Water Politics Taps Out

TEC has objected to the economic rationalisation of Sydney Water at a time of global water stress on big cities and extreme drought across NSW. Long term sustainability must be the key goal of our water management utility, says Jeff Angel.

Calls are mounting for the Berejiklian government to bring forward water restrictions as storage levels plunge amid signs the $1.8 billion Sydney Desalination Plant won't reach full output for almost a year.

"Water is so critically important to our city's sustainability, but Sydney Water is under attack for trying to look after the environment and conserve our water resources," said TEC's director Jeff Angel today. 

"IPART - the Independent Pricing and Regulatory Tribunal - which is reviewing Sydney Water's Operating Licence, is taking this opportunity to whittle vital protections away."

TEC has a long history of campaigning for the environmental and public accountability of our main waste and wastewater utility.  We've had some success in the past, but now TEC has made a submission to IPART concerning the change of emphasis in water management protocols.

As Sydney closes in on its driest autumn and winter since 2006 during the depth of the Millennium Drought, the city's storages are at 65 per cent, down a quarter in 12 months.

Water shortages affect an estimated 2.7 billion people for at least one month of every year, across every continent – and are particularly pressing in cities as the global urban population grows. Despite covering about 70% of the Earth's surface, water, especially drinking water, is not as plentiful as one might think. Only 3% of it is fresh.

According to UN-endorsed projections, global demand for fresh water will exceed supply by 40% in 2030, thanks to a combination of climate change, human action and population growth.  The world’s most water-stressed cities experience these contributing factors – natural aridity and low rainfall, poor management, increasing population and exploitation of the aquifer.

Sydney, as it enters a major drought, is by no means immune. Yet water policy seems to have slipped from our civic discourse. Memories of the millennial drought have faded as our reservoirs have filled with years of above-average rainfall. But this period of water wealth should not delude us. We will enter a period of sustained water shortage at some point in the not-too-distant future.

Which is why we should start talking about how we deal with water now, in the relative calm before the inevitable crisis.

As the whole of NSW is currently officially drought stricken, with a total fire ban enforced before winter has even finished, how long will it be before Sydney's water supply becomes as precarious as it was in 2010 when dam levels approached 30 per cent and major water restrictions were introduced as the city's parks and median strips turned brown?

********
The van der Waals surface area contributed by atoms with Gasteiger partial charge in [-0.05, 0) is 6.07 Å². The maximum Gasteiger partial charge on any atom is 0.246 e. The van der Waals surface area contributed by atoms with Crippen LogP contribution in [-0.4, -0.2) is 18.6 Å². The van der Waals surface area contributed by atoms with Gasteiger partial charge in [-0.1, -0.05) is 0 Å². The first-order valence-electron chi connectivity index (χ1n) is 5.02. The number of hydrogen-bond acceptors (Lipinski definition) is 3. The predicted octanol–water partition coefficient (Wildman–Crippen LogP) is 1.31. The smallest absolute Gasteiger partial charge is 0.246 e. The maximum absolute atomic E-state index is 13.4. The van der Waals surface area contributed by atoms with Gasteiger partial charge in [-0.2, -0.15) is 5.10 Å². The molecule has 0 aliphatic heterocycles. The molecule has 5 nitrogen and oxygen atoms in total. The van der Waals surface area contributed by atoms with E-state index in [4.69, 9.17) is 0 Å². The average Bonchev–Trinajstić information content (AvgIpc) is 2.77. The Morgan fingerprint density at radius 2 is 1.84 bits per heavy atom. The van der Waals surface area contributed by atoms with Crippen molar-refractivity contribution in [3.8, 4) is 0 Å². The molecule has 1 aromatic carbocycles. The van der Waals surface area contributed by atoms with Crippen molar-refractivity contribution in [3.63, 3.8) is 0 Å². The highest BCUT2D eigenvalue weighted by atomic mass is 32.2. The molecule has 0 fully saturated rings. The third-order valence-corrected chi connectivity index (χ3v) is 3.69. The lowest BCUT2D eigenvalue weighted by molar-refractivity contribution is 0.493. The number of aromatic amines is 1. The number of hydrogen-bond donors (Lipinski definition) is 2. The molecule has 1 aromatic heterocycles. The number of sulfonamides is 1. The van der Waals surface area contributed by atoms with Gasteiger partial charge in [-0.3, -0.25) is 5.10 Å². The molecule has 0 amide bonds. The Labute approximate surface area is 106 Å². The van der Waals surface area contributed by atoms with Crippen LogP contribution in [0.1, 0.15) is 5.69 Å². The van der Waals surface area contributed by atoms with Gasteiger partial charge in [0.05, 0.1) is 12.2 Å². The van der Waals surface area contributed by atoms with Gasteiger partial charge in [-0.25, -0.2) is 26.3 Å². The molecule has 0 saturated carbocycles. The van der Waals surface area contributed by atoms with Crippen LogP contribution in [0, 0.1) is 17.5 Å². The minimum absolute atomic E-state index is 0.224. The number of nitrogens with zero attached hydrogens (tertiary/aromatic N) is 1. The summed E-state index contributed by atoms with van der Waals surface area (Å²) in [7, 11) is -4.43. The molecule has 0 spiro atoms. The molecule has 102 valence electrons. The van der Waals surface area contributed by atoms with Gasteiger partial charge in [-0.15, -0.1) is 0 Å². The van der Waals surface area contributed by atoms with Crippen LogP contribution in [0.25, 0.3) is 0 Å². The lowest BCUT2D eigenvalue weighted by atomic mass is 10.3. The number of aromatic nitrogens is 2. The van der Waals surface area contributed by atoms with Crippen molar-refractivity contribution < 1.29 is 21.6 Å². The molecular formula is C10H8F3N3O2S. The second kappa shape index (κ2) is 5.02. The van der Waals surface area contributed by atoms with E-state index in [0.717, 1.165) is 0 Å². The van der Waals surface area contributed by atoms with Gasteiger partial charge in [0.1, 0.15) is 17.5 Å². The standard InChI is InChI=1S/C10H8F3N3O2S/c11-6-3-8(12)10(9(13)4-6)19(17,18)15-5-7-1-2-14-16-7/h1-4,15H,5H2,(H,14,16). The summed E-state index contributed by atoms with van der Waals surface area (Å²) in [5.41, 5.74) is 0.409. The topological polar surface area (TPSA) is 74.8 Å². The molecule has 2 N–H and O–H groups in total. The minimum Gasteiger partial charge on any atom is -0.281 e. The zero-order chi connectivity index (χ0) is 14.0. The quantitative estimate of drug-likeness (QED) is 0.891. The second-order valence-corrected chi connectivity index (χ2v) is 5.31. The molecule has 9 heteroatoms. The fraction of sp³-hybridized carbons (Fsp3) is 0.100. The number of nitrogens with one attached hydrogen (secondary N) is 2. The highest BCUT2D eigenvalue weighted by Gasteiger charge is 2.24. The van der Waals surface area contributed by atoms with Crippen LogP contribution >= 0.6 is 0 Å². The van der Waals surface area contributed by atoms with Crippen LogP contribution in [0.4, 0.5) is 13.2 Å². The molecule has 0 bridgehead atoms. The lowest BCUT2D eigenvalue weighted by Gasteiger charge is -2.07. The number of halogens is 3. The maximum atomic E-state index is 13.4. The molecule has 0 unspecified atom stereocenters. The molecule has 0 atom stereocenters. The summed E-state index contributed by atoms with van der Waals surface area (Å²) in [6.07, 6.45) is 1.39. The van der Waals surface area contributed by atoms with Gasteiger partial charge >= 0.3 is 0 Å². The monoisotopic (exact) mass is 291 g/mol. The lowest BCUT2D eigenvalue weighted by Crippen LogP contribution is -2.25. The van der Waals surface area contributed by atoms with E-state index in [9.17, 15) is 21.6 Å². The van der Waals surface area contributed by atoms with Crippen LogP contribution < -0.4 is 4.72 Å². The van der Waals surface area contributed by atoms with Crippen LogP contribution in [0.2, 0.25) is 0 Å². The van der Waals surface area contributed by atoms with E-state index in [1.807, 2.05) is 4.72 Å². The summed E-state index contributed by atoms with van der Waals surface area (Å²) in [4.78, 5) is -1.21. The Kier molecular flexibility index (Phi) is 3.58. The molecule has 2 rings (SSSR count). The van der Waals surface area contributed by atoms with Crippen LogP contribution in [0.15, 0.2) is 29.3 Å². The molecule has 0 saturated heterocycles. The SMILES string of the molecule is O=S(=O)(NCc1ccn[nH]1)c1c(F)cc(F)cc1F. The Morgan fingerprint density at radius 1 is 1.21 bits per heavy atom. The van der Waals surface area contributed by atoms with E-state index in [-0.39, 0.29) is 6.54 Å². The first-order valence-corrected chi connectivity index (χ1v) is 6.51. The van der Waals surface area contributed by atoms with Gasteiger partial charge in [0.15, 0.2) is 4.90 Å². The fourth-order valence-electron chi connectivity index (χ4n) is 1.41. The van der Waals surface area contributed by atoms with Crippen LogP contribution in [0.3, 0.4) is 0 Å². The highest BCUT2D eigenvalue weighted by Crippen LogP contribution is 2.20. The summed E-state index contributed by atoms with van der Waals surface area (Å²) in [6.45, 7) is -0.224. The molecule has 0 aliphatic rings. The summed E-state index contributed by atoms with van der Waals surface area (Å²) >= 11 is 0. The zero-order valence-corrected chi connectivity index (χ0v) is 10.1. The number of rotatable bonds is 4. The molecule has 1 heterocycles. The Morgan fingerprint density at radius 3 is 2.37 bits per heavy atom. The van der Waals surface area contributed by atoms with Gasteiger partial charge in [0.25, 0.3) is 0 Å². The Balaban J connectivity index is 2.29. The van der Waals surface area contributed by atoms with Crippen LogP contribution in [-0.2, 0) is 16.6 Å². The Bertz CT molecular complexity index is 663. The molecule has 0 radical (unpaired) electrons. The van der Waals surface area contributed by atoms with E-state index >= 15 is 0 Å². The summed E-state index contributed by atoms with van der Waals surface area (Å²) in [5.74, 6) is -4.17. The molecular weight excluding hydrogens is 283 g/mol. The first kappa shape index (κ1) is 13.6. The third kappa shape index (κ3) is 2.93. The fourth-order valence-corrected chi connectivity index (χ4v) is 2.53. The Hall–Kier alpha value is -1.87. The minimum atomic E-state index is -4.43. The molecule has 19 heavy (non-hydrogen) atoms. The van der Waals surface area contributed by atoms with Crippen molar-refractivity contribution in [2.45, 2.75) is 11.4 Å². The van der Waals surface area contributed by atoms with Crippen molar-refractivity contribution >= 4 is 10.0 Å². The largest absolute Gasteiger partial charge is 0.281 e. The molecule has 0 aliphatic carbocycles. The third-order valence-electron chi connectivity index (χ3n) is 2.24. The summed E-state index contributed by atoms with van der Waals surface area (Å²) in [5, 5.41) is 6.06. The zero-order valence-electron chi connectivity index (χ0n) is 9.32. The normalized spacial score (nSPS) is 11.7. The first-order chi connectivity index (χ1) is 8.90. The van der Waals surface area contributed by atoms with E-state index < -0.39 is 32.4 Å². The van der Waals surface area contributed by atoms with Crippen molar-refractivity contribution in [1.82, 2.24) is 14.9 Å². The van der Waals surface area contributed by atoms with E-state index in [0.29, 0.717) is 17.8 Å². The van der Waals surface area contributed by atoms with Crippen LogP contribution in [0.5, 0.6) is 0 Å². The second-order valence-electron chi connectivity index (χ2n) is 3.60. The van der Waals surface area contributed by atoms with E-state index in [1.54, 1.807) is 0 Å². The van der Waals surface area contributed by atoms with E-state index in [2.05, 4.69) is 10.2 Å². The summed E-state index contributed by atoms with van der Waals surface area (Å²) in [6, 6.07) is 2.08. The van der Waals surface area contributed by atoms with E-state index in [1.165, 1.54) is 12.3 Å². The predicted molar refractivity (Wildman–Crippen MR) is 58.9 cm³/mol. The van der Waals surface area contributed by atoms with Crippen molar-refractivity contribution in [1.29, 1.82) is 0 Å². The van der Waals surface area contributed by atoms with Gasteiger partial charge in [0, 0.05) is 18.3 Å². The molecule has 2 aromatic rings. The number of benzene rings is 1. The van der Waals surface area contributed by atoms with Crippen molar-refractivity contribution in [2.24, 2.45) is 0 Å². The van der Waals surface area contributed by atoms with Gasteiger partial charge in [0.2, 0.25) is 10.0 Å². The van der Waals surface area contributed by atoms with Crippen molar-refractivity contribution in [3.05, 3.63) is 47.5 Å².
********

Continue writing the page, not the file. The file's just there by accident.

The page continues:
According to the Bureau of Meteorology, July was Sydney's driest since 1995, with just 11.2 millimetres of rain collected at Observatory Hill, about one-ninth of the norm. Places such as Abbotsbury and Wedderburn recorded no rain at all, while Canterbury Racecourse had its lowest July total on record.  The extended dry spell for much of Sydney - and the rest of the state - has triggered a rise in water consumption.

It's the wrong time to be talking about downgrading Sydney Water's commitment to water conservation and environmental management. 

The danger and unpleasantness of heat was not taken into consideration during Sydney's previous attempts to control and regulate water. Natural rivulets and streams were covered over; historic water courses diverted. Our native habitats, all of which rely on access to surface water, are now endangered. Once babbling brooks and streams are now stagnant and weed infested. The city is crisscrossed with open drainage canals and swales.

It is precisely against this backdrop of long term negligence, says Jeff Angel, "that IPART has opposed Sydney Water's water conservation and recycled water targets. It wants their environmental management system removed. Ultimately it is manoeuvering to reduce asset management transparency, which TEC believes is not in the best interest of the community."

Chris Minns, the Labor water spokesman, says Utilities Minister Don  Harwin "has chronically underestimated the threat and risks of drought." Justin Field, the Greens water spokesman, said "It makes sense to bring in stage 1 water restrictions earlier to reduce the likelihood of more extreme restrictions down the track".

He said the existence of the desal plant "seems to have created a false sense of security that has meant government and Sydney Water have taken their eye off the ball when it comes to water efficiency".

"The result is even more cost on the consumer in the long term and potentially crippling water restrictions in the future."

What Can You Do?

Support TEC's work - a lot of we do is behind the scenes, but it's just as vital for our shared future as media stunts and public demonstrations: making submissions; advocating for sustainability across government departments; preparing detailed reports; driving legislative change and demanding enlightened policy! 

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